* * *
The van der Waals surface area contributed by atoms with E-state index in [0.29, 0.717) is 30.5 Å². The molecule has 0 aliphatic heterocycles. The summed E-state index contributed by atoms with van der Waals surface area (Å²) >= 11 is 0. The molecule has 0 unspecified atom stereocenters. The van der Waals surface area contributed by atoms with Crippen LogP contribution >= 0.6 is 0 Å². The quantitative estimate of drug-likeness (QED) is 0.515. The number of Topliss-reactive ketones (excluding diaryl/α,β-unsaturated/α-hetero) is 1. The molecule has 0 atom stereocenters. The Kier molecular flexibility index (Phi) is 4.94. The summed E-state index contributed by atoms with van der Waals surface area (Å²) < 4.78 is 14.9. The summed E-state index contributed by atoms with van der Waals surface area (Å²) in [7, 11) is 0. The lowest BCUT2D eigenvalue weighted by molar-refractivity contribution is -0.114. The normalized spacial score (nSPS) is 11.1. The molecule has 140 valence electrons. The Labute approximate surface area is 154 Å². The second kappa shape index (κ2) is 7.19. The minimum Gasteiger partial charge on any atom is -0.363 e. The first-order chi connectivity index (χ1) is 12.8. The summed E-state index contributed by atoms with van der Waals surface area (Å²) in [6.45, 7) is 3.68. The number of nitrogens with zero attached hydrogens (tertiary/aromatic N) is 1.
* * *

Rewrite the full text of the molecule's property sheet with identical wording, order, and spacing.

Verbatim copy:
The van der Waals surface area contributed by atoms with E-state index in [0.29, 0.717) is 30.5 Å². The molecule has 0 aliphatic heterocycles. The summed E-state index contributed by atoms with van der Waals surface area (Å²) >= 11 is 0. The molecule has 0 unspecified atom stereocenters. The van der Waals surface area contributed by atoms with Crippen LogP contribution >= 0.6 is 0 Å². The quantitative estimate of drug-likeness (QED) is 0.515. The number of Topliss-reactive ketones (excluding diaryl/α,β-unsaturated/α-hetero) is 1. The molecule has 0 atom stereocenters. The Kier molecular flexibility index (Phi) is 4.94. The summed E-state index contributed by atoms with van der Waals surface area (Å²) < 4.78 is 14.9. The summed E-state index contributed by atoms with van der Waals surface area (Å²) in [7, 11) is 0. The lowest BCUT2D eigenvalue weighted by molar-refractivity contribution is -0.114. The normalized spacial score (nSPS) is 11.1. The molecule has 140 valence electrons. The Labute approximate surface area is 154 Å². The second kappa shape index (κ2) is 7.19. The minimum Gasteiger partial charge on any atom is -0.363 e. The first-order chi connectivity index (χ1) is 12.8. The summed E-state index contributed by atoms with van der Waals surface area (Å²) in [6.45, 7) is 3.68. The number of nitrogens with zero attached hydrogens (tertiary/aromatic N) is 1.